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17th Century Japan and when a European ship is marooned, Lord Yoshii Toranaga uncovers secrets to tip the scales of power and save his life.

Shōgun has history. Not just the rich vein of 16th century Japanese history in which political chess led to shifts in power, but the intellectual property itself.

First as a novel (released in 1975 and written by James Clavell) and then as a well received 1980 TV miniseries. With this high budget version, Disney is betting big.

Snapshot Of Shogun

After his ship finally drifts onto the coast of the near fabled Japan, coarse and loud John Blackthorne (Cosmo Jarvis) is taken prisoner in a land he knows next to nothing about.

He has landed at a volatile time. The death of the national Taikō has led to a delicate power sharing balance, where five regents rule in the name of a young heir until he comes of age.

The arrival of Blackthorne causes problems. He knows about the Portuguese looting of the country.

With two of the regents Catholics and their Portuguese ‘allies’ demanding Blackthorne’s death, power is further upended when a curious and calculating regent named Yoshii Toranaga (Hiroyuki Sanada) seeks to protect Blackthorne and learn what he knows.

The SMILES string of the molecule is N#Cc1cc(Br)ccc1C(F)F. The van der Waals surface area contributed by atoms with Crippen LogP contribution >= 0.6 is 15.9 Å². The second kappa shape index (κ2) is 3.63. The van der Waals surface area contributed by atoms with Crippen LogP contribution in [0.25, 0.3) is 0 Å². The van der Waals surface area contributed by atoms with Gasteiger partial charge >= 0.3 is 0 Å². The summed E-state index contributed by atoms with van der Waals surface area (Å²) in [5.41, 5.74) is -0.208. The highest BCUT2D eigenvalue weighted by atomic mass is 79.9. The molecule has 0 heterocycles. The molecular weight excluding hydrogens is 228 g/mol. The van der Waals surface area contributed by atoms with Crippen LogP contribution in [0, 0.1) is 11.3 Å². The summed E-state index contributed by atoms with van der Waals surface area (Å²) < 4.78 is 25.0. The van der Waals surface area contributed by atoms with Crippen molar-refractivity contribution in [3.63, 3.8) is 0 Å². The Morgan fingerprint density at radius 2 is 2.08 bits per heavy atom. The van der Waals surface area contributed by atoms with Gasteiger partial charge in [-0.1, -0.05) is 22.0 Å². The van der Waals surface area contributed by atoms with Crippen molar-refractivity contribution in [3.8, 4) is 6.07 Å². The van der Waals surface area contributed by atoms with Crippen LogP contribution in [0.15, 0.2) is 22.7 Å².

Disney have clearly spent big on Shōgun. The show is stuffed with sumptuous sets and costumes from palace grounds and castles, to ships with billowing sails.

The lavish production is a feast for the eyes. Sanada, who also acts as producer, reportedly wouldn’t sign on unless the attention to detail was of high quality.

Official Trailer

How Good Is It?

The three key characters are the measured Toranaga, bullish but scheming Blackthorne, and stoic catholic-convert Toda Mariko (Anna Sawai), who also acts as translator.

Whilst the Japanese language is extensively used, when we hear English it is actually Portuguese being spoken for plot reasons. By this intermediary speech Blackthorne can communicate with his unexpected protectors.

Sanada’s intelligence shines out through small tells in his face, as he weighs up his chances of survival in the face of a closing net around him.

Contrasted with Jarvis’ boisterous booming voice the pair are compelling when they connect. Mariko is introduced more slowly. Her balance between duty and honour hangs over her thoughtful responses, and as such forms the essential third point in the central trio.

Shōgun does feature some strange cinematographic choices. Frequently there is hard use of focus, so that the background is barely perceptible.

Similarly, the edges of the screen are periodically out of focus regardless of what is happening.

Although perhaps used as a narrative device to show Blackthorn’s ‘fish out of water’ position, it’s the kind of thing that can make you quite queasy once you notice it. Thankfully come episode 3 it starts to wear off.

Visual strangeness aside, Shōgun has all the hallmarks of a Game of Thrones style power fight, and has the benefit of being loosely based on true history.

Honour, duty, war, survival, and the land of the rising sun: don your mental samurai armour and settle in.

Words by Mike Record


  • Stunning Sets And Costumes
  • Great Central Performances
  • Compelling Power Plays


  • Odd Out Of Focus Style Choices
  • Mariko's Character Is Slow To Get Given Her Dues


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